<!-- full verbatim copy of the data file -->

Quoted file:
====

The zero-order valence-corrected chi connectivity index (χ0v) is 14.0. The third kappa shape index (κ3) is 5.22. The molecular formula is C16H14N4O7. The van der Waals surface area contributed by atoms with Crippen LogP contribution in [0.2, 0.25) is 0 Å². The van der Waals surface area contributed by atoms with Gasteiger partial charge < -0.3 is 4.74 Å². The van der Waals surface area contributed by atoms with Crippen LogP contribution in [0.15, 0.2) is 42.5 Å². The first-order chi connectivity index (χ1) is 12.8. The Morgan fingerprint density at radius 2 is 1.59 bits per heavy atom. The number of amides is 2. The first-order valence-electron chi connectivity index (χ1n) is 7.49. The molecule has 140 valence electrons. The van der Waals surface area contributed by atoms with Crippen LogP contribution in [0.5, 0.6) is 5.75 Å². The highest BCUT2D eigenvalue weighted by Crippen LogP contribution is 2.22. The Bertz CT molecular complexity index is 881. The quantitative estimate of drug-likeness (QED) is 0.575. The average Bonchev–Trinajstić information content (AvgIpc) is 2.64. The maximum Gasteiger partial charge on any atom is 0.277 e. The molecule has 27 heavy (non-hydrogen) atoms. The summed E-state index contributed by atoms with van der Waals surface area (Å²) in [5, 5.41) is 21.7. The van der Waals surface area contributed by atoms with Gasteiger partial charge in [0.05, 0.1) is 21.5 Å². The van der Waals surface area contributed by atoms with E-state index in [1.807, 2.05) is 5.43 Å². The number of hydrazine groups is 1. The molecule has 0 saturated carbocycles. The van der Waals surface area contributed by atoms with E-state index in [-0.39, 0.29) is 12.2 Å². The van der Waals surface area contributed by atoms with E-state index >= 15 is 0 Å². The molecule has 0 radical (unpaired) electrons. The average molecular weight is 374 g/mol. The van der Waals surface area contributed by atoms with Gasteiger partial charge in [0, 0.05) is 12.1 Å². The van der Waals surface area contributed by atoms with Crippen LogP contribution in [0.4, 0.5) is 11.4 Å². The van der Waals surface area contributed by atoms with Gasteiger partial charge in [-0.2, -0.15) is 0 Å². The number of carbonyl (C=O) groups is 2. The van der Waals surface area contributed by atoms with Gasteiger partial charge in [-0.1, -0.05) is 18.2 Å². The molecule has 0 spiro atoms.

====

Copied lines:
The zero-order valence-corrected chi connectivity index (χ0v) is 14.0. The third kappa shape index (κ3) is 5.22. The molecular formula is C16H14N4O7. The van der Waals surface area contributed by atoms with Crippen LogP contribution in [0.2, 0.25) is 0 Å². The van der Waals surface area contributed by atoms with Gasteiger partial charge < -0.3 is 4.74 Å². The van der Waals surface area contributed by atoms with Crippen LogP contribution in [0.15, 0.2) is 42.5 Å². The first-order chi connectivity index (χ1) is 12.8. The Morgan fingerprint density at radius 2 is 1.59 bits per heavy atom. The number of amides is 2. The first-order valence-electron chi connectivity index (χ1n) is 7.49. The molecule has 140 valence electrons. The van der Waals surface area contributed by atoms with Crippen LogP contribution in [0.5, 0.6) is 5.75 Å². The highest BCUT2D eigenvalue weighted by Crippen LogP contribution is 2.22. The Bertz CT molecular complexity index is 881. The quantitative estimate of drug-likeness (QED) is 0.575. The average Bonchev–Trinajstić information content (AvgIpc) is 2.64. The maximum Gasteiger partial charge on any atom is 0.277 e. The molecule has 27 heavy (non-hydrogen) atoms. The summed E-state index contributed by atoms with van der Waals surface area (Å²) in [5, 5.41) is 21.7. The van der Waals surface area contributed by atoms with Gasteiger partial charge in [0.05, 0.1) is 21.5 Å². The van der Waals surface area contributed by atoms with E-state index in [1.807, 2.05) is 5.43 Å². The number of hydrazine groups is 1. The molecule has 0 saturated carbocycles. The van der Waals surface area contributed by atoms with E-state index in [-0.39, 0.29) is 12.2 Å². The van der Waals surface area contributed by atoms with E-state index >= 15 is 0 Å². The molecule has 0 radical (unpaired) electrons. The average molecular weight is 374 g/mol. The van der Waals surface area contributed by atoms with Gasteiger partial charge in [0, 0.05) is 12.1 Å². The van der Waals surface area contributed by atoms with Crippen LogP contribution in [0.4, 0.5) is 11.4 Å². The van der Waals surface area contributed by atoms with Gasteiger partial charge in [-0.2, -0.15) is 0 Å². The number of carbonyl (C=O) groups is 2. The van der Waals surface area contributed by atoms with Gasteiger partial charge in [-0.1, -0.05) is 18.2 Å². The molecule has 0 spiro atoms.